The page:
For a park that had never gone OTT with theming, Storm Force 10 came as a very nice surprise. Built by Farmer Studios, the station and queue line form a quaint Cornish village, complete with red and white lighthouse and all sorts of artefacts relating to the RNLI. The entrance is buried away slightly, and not the kind of grandiose lobby that first timers would be looking for. Once inside, a very detailed recreation of a nautical service hut reveals itself. Squeezing through this tight pathway, you get your first hint of the ride's blend of authenticity, information, and subtle humour. A mournful voice on the radio endless recites a pessimistic shipping forecast ("Storm Force 9, rising"), while all around are rusty artefacts, and mouldy mugs of tea that all look like they've been in service for decades. Over the years, this scene, like all the others, has been well maintained, ensuring that the only things that seem run-down are the ones that are supposed to.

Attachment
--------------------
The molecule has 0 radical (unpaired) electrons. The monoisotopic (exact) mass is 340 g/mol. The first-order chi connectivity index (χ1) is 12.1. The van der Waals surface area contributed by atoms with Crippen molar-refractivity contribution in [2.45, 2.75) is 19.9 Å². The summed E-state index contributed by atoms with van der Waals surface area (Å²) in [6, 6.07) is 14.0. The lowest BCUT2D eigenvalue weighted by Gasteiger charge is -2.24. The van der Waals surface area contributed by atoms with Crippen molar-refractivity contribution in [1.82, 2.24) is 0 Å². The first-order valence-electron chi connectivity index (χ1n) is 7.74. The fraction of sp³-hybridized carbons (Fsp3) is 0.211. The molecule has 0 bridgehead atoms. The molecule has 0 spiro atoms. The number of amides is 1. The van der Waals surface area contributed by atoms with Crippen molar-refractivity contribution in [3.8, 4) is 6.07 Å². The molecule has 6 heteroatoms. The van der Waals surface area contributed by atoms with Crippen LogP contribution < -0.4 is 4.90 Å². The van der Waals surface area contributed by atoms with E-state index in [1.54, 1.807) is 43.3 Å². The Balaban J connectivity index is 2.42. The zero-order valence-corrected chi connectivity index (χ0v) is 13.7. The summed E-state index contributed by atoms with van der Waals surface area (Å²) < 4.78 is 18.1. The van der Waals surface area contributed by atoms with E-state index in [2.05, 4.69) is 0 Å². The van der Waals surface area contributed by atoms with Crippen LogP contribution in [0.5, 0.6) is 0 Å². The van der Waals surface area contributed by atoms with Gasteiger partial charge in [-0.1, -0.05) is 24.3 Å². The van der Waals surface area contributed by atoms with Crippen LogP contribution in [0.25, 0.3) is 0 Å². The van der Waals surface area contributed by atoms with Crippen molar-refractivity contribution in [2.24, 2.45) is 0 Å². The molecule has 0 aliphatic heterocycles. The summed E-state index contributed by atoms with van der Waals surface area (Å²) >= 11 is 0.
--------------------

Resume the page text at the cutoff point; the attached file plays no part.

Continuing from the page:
Next, we enter a much larger room, where portholes in the wall provide detailed information about the RNLI, its work, and its history. The path takes us to meet a long-serving animatronic lifeboatman. This old-timer really has seen it all, and proceeds to prove it by reeling off endless stories of danger and peril, involving countless references to fire, floods, and fish. This kind of detail really is excellent, as it means that, between reading the information on the wall, and listening to the stories, you have plenty to do while you're waiting to board your vessel.